A Faraway Island by Annika Thor (Published by Random House, November 10, 2009)
Following the invasion of Austria by the Nazis, two young Jewish sisters from Vienna, twelve-year-old Stephie Steiner and her eight-year-old sister, Nellie, are sent away by their parents to safety in Sweden. Their parents hopes the family can reunite soon and travel to a safer country, but shortly after the sisters arrive in Sweden, World War II breaks out in Europe, trapping the two young girls in a strange and foreign country, away from their parents.
The two girls are placed in separate homes on a small island in Sweden, and have very different experiences. Nellie loves her foster parents, who have young children of their own. Stephie however is placed with a seemingly cold and unloving childless couple. While the younger Nellie quickly adapts to life in a strange new country, Stephie struggles to learn the new language, and feels like an outcast in school. Will she ever adjust to her new country and new life? And what will become of the parents she left behind?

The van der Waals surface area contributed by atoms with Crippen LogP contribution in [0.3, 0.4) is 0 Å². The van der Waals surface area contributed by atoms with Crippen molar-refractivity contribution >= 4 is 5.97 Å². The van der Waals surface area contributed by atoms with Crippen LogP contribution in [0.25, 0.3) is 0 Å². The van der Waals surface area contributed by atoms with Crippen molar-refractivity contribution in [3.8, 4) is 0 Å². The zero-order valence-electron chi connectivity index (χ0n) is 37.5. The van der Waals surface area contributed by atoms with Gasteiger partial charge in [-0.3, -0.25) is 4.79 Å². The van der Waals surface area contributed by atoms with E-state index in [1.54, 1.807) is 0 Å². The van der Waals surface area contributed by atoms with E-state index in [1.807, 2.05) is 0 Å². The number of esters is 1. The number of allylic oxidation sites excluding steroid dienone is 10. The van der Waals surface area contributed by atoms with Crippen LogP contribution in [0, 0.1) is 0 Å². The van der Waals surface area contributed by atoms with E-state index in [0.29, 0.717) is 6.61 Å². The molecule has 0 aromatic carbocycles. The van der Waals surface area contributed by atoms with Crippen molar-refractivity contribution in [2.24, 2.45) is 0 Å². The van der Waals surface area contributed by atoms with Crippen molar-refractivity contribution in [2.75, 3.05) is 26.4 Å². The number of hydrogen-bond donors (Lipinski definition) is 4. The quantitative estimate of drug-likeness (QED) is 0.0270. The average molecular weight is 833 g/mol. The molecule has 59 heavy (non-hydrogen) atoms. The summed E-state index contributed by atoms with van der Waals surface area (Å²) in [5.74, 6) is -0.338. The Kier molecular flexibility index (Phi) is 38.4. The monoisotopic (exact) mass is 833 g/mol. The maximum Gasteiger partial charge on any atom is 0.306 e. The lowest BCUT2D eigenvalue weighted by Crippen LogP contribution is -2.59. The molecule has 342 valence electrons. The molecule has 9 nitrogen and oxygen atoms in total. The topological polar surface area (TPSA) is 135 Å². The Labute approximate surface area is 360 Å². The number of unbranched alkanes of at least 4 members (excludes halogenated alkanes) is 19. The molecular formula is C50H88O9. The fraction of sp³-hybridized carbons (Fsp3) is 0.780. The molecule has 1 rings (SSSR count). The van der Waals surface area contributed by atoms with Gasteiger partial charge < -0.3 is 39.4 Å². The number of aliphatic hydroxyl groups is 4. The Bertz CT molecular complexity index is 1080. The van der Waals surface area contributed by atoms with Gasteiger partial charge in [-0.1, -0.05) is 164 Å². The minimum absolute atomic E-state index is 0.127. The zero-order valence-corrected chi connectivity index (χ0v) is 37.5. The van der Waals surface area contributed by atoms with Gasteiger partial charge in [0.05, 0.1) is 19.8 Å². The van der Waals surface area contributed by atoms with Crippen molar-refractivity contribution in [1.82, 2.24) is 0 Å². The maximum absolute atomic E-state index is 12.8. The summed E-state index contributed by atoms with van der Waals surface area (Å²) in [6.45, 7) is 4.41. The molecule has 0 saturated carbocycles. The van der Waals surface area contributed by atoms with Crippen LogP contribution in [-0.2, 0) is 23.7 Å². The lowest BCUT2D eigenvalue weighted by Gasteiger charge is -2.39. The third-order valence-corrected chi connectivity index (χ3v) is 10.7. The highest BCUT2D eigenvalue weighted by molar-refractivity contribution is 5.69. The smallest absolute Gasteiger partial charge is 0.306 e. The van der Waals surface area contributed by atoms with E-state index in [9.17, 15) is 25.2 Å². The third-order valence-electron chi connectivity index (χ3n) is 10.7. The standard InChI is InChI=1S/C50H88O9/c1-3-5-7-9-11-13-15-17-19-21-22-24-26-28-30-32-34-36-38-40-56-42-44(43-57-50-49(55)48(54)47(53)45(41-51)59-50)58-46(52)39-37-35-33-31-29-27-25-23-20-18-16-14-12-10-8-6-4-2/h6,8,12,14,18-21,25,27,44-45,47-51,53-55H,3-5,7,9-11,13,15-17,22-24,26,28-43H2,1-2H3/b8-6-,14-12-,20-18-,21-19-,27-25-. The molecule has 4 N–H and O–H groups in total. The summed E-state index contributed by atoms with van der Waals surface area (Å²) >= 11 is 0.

Before reading A Faraway Island, I had never even heard of the story of the 500 Jewish refugee children Sweden accepted just before the start of World War II. The author, Annika Thor, grew up in a Jewish family in Sweden and had young refugee cousins who had fled the Nazis in Europe. She has published three other books about Stephie and Nellie in Sweden, that tell the rest of their story during and shortly after World War II, and I hope to see them published in English so I can find out the rest of of the story. This book would make a good choice for preteens looking to supplement their learning about World War II with historical fiction, as well as for any reader looking for a unique story set in this time period.